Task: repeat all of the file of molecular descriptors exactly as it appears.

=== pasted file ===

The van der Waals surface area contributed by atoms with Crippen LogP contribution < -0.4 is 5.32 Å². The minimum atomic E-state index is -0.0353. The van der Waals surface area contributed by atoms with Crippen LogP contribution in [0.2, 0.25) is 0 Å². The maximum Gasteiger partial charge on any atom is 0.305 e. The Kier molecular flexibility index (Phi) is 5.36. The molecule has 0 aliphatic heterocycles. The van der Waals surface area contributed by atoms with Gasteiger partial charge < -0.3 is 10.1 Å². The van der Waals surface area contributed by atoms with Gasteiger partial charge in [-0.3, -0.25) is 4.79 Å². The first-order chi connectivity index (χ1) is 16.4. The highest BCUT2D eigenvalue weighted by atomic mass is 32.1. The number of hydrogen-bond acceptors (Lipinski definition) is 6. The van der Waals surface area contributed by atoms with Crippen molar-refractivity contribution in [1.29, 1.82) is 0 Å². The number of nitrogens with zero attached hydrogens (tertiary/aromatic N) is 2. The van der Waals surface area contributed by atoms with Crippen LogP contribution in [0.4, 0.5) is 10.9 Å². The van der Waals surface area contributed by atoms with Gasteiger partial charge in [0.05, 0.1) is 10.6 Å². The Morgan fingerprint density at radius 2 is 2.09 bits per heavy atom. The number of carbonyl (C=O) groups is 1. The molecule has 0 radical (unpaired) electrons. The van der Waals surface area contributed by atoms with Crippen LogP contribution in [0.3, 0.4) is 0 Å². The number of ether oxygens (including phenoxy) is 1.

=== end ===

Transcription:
The van der Waals surface area contributed by atoms with Crippen LogP contribution < -0.4 is 5.32 Å². The minimum atomic E-state index is -0.0353. The van der Waals surface area contributed by atoms with Crippen LogP contribution in [0.2, 0.25) is 0 Å². The maximum Gasteiger partial charge on any atom is 0.305 e. The Kier molecular flexibility index (Phi) is 5.36. The molecule has 0 aliphatic heterocycles. The van der Waals surface area contributed by atoms with Gasteiger partial charge < -0.3 is 10.1 Å². The van der Waals surface area contributed by atoms with Gasteiger partial charge in [-0.3, -0.25) is 4.79 Å². The first-order chi connectivity index (χ1) is 16.4. The highest BCUT2D eigenvalue weighted by atomic mass is 32.1. The number of hydrogen-bond acceptors (Lipinski definition) is 6. The van der Waals surface area contributed by atoms with Crippen molar-refractivity contribution in [1.29, 1.82) is 0 Å². The number of nitrogens with zero attached hydrogens (tertiary/aromatic N) is 2. The van der Waals surface area contributed by atoms with Crippen LogP contribution in [0.4, 0.5) is 10.9 Å². The van der Waals surface area contributed by atoms with Gasteiger partial charge in [0.05, 0.1) is 10.6 Å². The Morgan fingerprint density at radius 2 is 2.09 bits per heavy atom. The number of carbonyl (C=O) groups is 1. The molecule has 0 radical (unpaired) electrons. The van der Waals surface area contributed by atoms with Crippen LogP contribution in [0.3, 0.4) is 0 Å². The number of ether oxygens (including phenoxy) is 1.